Oklahoma vs. West Virginia: Defense Will Doom Mountaineers to 5th Straight Loss

Matt FitzgeraldCorrespondent IIINovember 16, 2012

MORGANTOWN, WV - NOVEMBER 03:  Trevone Boykin #2 of the TCU Horned Frogs carries the ball against the West Virginia Mountaineers during the game on November 3, 2012 at Mountaineer Field in Morgantown, West Virginia.  TCU defeated WVU in two overtimes 39-38.  (Photo by Justin K. Aller/Getty Images)
Justin K. Aller/Getty Images

A defense ranked among the nation's worst has doomed the former Top Five West Virginia Mountaineers, and the defensive unit as a whole will cause Dana Holgorsen's team to lose its fifth straight game on Saturday against Oklahoma.

The No. 12 Sooners would have had a better opportunity to fortify their case in the BCS picture had the Mountaineers maintained their hot start. Instead, potential No. 1 pick Geno Smith has endured a nightmarish end to his Heisman campaign and the Mountaineers haven't been able to stop anyone.

His numbers are phenomenal—31 touchdowns to just three interceptions and over 70 percent pass completion percentage—however, the Mountaineers as a whole have been anything but good over the past month.

Even though Smith and Co. are in the top 10 in points scored per game, the West Virginia defense has allowed more points than that on average. The Mountaineers are outscored by an average of 41.4 to 40. Now sitting at 5-4, any chance of salvaging the Big 12 title evaporated long ago. Holgorsen's bunch is in danger of losing out on bowl eligibility—particularly with a loss this week.

The fact that the game is in Morgantown will help the cause, but when the Sooners' offense has smelled blood in 2012, they have capitalized.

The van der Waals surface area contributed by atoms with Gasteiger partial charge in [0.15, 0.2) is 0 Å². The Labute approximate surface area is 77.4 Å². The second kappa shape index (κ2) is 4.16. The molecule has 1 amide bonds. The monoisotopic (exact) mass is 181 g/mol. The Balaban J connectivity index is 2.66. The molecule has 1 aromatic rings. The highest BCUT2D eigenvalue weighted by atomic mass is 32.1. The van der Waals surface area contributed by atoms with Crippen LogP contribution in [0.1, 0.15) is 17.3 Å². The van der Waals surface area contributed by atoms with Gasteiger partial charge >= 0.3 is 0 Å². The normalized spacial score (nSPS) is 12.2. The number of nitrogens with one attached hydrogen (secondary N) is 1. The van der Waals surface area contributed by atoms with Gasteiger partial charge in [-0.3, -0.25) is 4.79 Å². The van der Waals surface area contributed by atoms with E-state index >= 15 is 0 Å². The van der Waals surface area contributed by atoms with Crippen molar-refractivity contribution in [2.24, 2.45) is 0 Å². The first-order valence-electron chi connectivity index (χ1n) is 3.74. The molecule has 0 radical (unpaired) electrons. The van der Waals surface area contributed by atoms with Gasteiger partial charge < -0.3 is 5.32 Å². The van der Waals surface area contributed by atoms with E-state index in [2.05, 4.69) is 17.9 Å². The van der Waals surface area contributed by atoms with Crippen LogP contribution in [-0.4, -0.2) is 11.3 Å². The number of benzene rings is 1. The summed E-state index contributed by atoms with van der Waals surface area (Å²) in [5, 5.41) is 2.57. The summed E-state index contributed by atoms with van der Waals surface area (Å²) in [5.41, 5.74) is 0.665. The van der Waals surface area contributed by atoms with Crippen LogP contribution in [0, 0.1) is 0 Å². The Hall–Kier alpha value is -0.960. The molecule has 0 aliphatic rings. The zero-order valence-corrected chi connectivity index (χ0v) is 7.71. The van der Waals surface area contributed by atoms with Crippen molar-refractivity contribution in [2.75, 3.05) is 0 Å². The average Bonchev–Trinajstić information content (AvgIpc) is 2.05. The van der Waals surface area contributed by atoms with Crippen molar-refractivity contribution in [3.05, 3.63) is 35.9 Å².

QB Landry Jones should have no problem shredding the Mountaineers' secondary, especially with the dynamic junior receiver duo of Kenny Stills and Justin Brown. In another critical home game earlier this season, the Mountaineers took on the Kansas State Wildcats, now ranked No. 1 in the BCS standings.

Heisman front-runner Collin Klein cemented his status in that game, devastating the Mountaineers with both his arm and his feet. Klein ran for four short touchdowns, and the Sooners have a similar expert in those situations in backup signal caller Blake Bell.

The 6'6", 254-pound sophomore has 10 touchdown runs on 46 carries after notching 13 in 2011.

Not to mention that the Sooners have two backs in Damien Williams and Brennan Clay who can inflict some serious damage. The pair have combined for over 1,000 yards on the season and 14 touchdowns to give Oklahoma exceptional balance.

For a defense that doesn't exactly have the luxury of picking its poison, the Sooners may present the biggest nightmare matchup WVU has faced to date.

Despite the desperation the Mountaineers will be playing with in order to scratch out a victory at home, the defense will be afflicted by the multifaceted Oklahoma attack. West Virginia will unfortunately continue its shocking, perpetual slide after previous aspirations of reaching college football's ultimate summit.